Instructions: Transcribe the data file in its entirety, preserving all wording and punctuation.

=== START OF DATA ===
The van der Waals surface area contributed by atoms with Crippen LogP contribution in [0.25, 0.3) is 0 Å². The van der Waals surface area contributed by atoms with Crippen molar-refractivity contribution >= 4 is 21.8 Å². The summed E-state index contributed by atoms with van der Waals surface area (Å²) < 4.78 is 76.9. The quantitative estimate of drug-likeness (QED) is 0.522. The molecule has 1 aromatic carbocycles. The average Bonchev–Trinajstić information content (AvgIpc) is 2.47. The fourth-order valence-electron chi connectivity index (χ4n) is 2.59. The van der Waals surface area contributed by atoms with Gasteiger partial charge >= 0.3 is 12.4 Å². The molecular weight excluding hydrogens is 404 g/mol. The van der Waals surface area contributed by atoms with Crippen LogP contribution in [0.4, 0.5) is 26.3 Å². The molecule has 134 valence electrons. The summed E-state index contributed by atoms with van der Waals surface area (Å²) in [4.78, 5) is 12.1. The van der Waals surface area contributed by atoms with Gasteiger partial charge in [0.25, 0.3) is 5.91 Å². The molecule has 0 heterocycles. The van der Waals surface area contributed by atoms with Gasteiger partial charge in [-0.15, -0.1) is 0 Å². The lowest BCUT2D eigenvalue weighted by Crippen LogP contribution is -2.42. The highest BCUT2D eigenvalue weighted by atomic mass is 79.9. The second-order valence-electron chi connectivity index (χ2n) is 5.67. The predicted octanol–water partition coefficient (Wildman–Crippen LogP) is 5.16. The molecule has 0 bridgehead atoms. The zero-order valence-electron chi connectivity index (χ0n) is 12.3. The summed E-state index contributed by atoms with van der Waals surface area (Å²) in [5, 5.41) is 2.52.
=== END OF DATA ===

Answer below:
The van der Waals surface area contributed by atoms with Crippen LogP contribution in [0.25, 0.3) is 0 Å². The van der Waals surface area contributed by atoms with Crippen molar-refractivity contribution >= 4 is 21.8 Å². The summed E-state index contributed by atoms with van der Waals surface area (Å²) < 4.78 is 76.9. The quantitative estimate of drug-likeness (QED) is 0.522. The molecule has 1 aromatic carbocycles. The average Bonchev–Trinajstić information content (AvgIpc) is 2.47. The fourth-order valence-electron chi connectivity index (χ4n) is 2.59. The van der Waals surface area contributed by atoms with Gasteiger partial charge >= 0.3 is 12.4 Å². The molecular weight excluding hydrogens is 404 g/mol. The van der Waals surface area contributed by atoms with Crippen LogP contribution in [0.4, 0.5) is 26.3 Å². The molecule has 134 valence electrons. The summed E-state index contributed by atoms with van der Waals surface area (Å²) in [4.78, 5) is 12.1. The van der Waals surface area contributed by atoms with Gasteiger partial charge in [0.25, 0.3) is 5.91 Å². The molecule has 0 heterocycles. The van der Waals surface area contributed by atoms with Gasteiger partial charge in [-0.15, -0.1) is 0 Å². The lowest BCUT2D eigenvalue weighted by Crippen LogP contribution is -2.42. The highest BCUT2D eigenvalue weighted by atomic mass is 79.9. The second-order valence-electron chi connectivity index (χ2n) is 5.67. The predicted octanol–water partition coefficient (Wildman–Crippen LogP) is 5.16. The molecule has 0 bridgehead atoms. The zero-order valence-electron chi connectivity index (χ0n) is 12.3. The summed E-state index contributed by atoms with van der Waals surface area (Å²) in [5, 5.41) is 2.52.